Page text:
This is how wars are fought now: by children traumatized, hopped-up on drugs, and wielding AK-47s. Children have become the soldiers of choice. In the more than fifty violent conflicts going on worldwice, it is estimated that there are some 300,000 child soldiers. Ishmael Beah used to be one of them. At the age of 12, he fled attacking rebels and wandered a land renderred unrecognizable by violence. By 13, he’d been picked up by the government army, and Beah, with the heart of a gentle boy, found out he was capable of truly terrible acts. At 16, he was removed from fighting by UNICEF, and through the help of the staff at his rehabiliatation center, he learned how to forgive himself, to regain his humanity, and finally, to heal.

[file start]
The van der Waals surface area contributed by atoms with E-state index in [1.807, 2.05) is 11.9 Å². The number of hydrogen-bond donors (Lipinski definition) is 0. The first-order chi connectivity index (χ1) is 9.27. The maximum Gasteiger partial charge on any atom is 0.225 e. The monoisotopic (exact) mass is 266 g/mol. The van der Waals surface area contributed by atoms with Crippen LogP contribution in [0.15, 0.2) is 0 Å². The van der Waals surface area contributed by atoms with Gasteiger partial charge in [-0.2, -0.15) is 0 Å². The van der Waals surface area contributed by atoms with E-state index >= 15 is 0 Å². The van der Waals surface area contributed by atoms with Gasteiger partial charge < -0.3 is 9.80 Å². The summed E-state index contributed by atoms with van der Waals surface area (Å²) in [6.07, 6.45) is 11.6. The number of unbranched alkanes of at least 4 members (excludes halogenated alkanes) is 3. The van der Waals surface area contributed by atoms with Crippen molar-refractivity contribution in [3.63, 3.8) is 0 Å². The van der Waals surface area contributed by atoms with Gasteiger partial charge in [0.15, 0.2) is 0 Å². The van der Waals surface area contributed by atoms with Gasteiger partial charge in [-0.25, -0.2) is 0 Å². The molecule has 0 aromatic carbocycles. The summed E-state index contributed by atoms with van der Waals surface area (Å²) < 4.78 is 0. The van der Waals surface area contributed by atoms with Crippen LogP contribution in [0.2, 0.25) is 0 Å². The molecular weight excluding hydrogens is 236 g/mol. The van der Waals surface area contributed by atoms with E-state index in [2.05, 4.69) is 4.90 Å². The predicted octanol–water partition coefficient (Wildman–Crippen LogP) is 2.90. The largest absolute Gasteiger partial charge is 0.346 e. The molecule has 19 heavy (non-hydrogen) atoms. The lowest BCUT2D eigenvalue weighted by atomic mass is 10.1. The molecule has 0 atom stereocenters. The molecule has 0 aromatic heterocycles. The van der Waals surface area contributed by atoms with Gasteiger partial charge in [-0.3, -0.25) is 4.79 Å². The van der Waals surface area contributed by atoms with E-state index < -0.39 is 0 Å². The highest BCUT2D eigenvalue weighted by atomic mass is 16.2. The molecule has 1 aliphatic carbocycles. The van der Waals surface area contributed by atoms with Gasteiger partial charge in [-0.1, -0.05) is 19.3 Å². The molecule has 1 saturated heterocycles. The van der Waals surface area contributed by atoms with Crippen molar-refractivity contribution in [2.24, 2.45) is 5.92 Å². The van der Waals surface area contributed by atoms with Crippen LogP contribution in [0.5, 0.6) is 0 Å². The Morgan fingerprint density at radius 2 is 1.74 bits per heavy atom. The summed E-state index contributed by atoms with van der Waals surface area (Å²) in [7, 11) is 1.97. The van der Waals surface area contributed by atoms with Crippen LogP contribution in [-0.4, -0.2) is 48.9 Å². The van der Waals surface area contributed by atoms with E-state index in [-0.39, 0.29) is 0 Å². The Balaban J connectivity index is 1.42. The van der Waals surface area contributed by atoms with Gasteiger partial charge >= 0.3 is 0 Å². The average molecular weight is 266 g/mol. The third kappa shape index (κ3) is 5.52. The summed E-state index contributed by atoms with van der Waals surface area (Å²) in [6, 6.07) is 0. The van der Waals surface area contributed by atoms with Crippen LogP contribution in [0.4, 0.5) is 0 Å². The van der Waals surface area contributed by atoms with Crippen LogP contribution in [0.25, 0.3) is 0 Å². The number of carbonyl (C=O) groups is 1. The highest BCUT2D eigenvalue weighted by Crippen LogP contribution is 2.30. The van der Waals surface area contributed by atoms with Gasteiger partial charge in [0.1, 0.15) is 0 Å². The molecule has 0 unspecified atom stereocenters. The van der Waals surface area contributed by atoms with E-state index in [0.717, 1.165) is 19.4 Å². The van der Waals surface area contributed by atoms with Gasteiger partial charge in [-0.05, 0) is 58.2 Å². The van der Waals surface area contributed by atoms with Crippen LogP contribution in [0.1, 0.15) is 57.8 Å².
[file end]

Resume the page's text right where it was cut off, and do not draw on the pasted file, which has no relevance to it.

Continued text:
I first heard of this book when Starbucks highlighted it as its featured book in their shops. I have been wanting to read it since then. This was our book club read this month. I enjoyed the book, but it was difficult to read about all the violent and tragic events that took place. Beah is an amazing storyteller and has remembered many details about his life running from the war and then participating in it. His details were so good that I could visualize the the destruction that was taking place around him and imagine the horrific images he described. Even though you knew Beah turned out ok and made it through, you were still encouraged to read through each of the many circumstances, knowing that he was able to come out alive, but surprised each time he did. The story was gripping the whole way through although I was disappointed in the ending. I would have like to hear about how he actually made it to NYC and how he began to live his life there. I appreciated the map in the front of the book and the explanations at the bottom of the pages for words I wouldn’t know the meaning to. I have a much better understanding of the turmoil, violence and fear that goes on daily in other parts of the world and ever grateful to be an American. I thank Beah for sharing his story and I wish the best to him in his new life as an American. This is a quick read, but at times I had to put it down and take a break from the story. I give this 4 out of 5 stars.
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